Many locations offer wind resources. Wind is the fastest growing energy technology in the world today. Most ofthe 17,000 wind turbines in the United States are located in California, but a dozen U.S. states (from the Dakotas south to Texas) have greater wind potential. Today’s highly reliable machines (typically available 95-98% of the time) provide electricity at 5 cents per kilowatt-hour at moderate wind sites. The next generation of turbines, currently under development, should provide electricity at half that cost. Use of wind energy is expanding rapidly in many parts of the world, with Europe’s installed capacity now exceeding that of the United States (4,000 megawatts compared to 1,700 megawatts). India ranks third with 800 megawatts of wind generated capacity. Large wind generation projects are also being planned for China and other parts of the developing world. Geothermal resources – i.e. hot water or steam derived from reservoirs below the surface of the earth – were first used to generate electricity in Italy in 1904. Today, more than 6,000 megawatts of geothermal power are installed world wide, with about half of that in the United States. Rapid expansion of geothermal power is taking place in several places around the world, most notably in Indonesia, the Philippines, Mexico and Central America. Geothermal power is a baseload technology. It can be a low cost option if the hot water or steam re source is at a high temperature. One California geothermal project produces electricity at 3.5 cents per kilowatt-hour.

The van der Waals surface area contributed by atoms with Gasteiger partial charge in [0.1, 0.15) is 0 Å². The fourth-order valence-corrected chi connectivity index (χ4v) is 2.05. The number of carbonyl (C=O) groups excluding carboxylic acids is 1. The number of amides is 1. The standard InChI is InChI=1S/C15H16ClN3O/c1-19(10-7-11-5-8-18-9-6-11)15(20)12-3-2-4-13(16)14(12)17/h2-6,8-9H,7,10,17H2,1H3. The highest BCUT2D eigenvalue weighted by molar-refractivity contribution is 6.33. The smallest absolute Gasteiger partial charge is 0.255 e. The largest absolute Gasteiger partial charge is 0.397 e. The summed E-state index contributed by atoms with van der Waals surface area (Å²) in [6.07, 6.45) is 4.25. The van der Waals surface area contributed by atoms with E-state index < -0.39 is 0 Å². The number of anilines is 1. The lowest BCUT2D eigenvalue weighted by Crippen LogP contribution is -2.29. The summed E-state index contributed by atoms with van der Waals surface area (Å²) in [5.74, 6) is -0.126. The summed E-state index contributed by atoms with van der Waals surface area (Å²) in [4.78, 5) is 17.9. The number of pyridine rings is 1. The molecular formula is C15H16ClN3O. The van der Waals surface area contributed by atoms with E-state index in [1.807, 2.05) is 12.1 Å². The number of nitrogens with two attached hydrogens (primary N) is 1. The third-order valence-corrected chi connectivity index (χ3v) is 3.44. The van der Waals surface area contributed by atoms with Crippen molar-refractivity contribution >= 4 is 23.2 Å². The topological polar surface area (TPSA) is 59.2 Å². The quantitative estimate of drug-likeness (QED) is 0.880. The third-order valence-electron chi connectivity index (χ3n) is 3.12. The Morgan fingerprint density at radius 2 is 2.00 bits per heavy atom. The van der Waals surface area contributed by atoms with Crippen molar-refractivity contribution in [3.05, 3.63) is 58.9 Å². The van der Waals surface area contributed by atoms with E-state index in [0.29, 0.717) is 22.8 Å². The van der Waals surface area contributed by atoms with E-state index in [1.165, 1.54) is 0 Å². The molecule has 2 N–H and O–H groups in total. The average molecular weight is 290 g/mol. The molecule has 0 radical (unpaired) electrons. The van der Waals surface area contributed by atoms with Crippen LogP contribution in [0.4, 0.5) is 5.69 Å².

Limit to Fossil Fuels?
Given the world energy situation, one can not project today’s energy system into the long-term future. Fossil fuels will continue to be the primary fuel source for years to come. As history has shown, the transition to a different energy system is likely to take 50 to 100 years. The world cannot continue to be dependent on fossil fuels. Transportation issues are a good example of this misplaced reliance. If a reasonable fraction of the large and growing populations of China and India start driving cars as people in the developed world do, demand and prices for petroleum resources will grow rapidly, causing serious international supply problems and political ten sion; unacceptable environmental consequences will affect us all. There is a limit to the Earth’s fossil fuel reserves. Whether it takes 50 years, 100 years or longer, these reserves will run out. The head of Shell UK, Ltd., a highly respected oil industry planning organization, has said: “There is clearly a limit to fossil fuels. Fossil fuel resources and supplies are likely to peak at around 2030, before declining slowly. Far more important will be the contribution of alternative renewable energy supply.” For many reasons, financial and otherwise, nuclear power is not likely to meet the energy needs of developing countries. Hydro power is the most mature form of renewable energy and already provides a significant share of the world’s electricity. Though potential exists for further hydropower developement in many parts of the developing world, significant hydropower expansion in developed countries is unlikely to occur because of environmental concerns. With limited choices, the world is entering the early stages of an inevitable transition to a sustainable world energy system dependent on renewable energy resources.
Dr. Allan R. Hoffman is Deputy Assistant Secretary of the Office of Utility Technologies, Office of Energy Efficiency and Renewable Energy, U.S. Department of Energy in Washington, D.C.